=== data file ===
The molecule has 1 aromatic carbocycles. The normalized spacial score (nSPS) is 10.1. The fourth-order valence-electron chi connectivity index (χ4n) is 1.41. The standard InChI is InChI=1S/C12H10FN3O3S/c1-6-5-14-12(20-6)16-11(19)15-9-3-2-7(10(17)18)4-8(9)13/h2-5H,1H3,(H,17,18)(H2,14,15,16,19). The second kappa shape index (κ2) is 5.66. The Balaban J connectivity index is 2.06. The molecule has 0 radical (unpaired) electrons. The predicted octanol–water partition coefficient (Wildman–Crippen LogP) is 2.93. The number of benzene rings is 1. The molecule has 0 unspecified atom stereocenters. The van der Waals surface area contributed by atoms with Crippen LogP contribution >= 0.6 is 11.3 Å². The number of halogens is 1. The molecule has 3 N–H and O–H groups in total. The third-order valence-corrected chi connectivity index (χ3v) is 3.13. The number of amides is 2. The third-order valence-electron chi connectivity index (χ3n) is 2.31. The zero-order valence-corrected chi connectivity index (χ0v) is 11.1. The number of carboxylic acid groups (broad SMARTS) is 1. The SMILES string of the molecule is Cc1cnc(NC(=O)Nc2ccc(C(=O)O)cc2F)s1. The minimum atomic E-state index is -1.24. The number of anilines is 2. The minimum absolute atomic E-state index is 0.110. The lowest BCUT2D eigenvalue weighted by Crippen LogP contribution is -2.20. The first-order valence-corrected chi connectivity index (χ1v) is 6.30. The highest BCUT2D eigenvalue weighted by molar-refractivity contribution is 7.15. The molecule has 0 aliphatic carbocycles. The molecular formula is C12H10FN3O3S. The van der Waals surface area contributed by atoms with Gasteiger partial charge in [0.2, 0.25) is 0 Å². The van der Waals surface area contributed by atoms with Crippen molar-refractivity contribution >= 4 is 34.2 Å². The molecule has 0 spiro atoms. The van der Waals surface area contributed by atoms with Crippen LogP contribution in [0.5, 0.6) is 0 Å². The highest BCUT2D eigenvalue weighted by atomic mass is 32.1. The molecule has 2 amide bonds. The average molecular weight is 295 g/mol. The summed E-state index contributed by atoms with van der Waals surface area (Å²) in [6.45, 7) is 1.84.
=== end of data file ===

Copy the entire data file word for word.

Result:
The molecule has 1 aromatic carbocycles. The normalized spacial score (nSPS) is 10.1. The fourth-order valence-electron chi connectivity index (χ4n) is 1.41. The standard InChI is InChI=1S/C12H10FN3O3S/c1-6-5-14-12(20-6)16-11(19)15-9-3-2-7(10(17)18)4-8(9)13/h2-5H,1H3,(H,17,18)(H2,14,15,16,19). The second kappa shape index (κ2) is 5.66. The Balaban J connectivity index is 2.06. The molecule has 0 radical (unpaired) electrons. The predicted octanol–water partition coefficient (Wildman–Crippen LogP) is 2.93. The number of benzene rings is 1. The molecule has 0 unspecified atom stereocenters. The van der Waals surface area contributed by atoms with Crippen LogP contribution >= 0.6 is 11.3 Å². The number of halogens is 1. The molecule has 3 N–H and O–H groups in total. The third-order valence-corrected chi connectivity index (χ3v) is 3.13. The number of amides is 2. The third-order valence-electron chi connectivity index (χ3n) is 2.31. The zero-order valence-corrected chi connectivity index (χ0v) is 11.1. The number of carboxylic acid groups (broad SMARTS) is 1. The SMILES string of the molecule is Cc1cnc(NC(=O)Nc2ccc(C(=O)O)cc2F)s1. The minimum atomic E-state index is -1.24. The number of anilines is 2. The minimum absolute atomic E-state index is 0.110. The lowest BCUT2D eigenvalue weighted by Crippen LogP contribution is -2.20. The first-order valence-corrected chi connectivity index (χ1v) is 6.30. The highest BCUT2D eigenvalue weighted by molar-refractivity contribution is 7.15. The molecule has 0 aliphatic carbocycles. The molecular formula is C12H10FN3O3S. The van der Waals surface area contributed by atoms with Gasteiger partial charge in [0.2, 0.25) is 0 Å². The van der Waals surface area contributed by atoms with Crippen molar-refractivity contribution >= 4 is 34.2 Å². The molecule has 0 spiro atoms. The van der Waals surface area contributed by atoms with Crippen LogP contribution in [0.5, 0.6) is 0 Å². The highest BCUT2D eigenvalue weighted by atomic mass is 32.1. The molecule has 2 amide bonds. The average molecular weight is 295 g/mol. The summed E-state index contributed by atoms with van der Waals surface area (Å²) in [6.45, 7) is 1.84.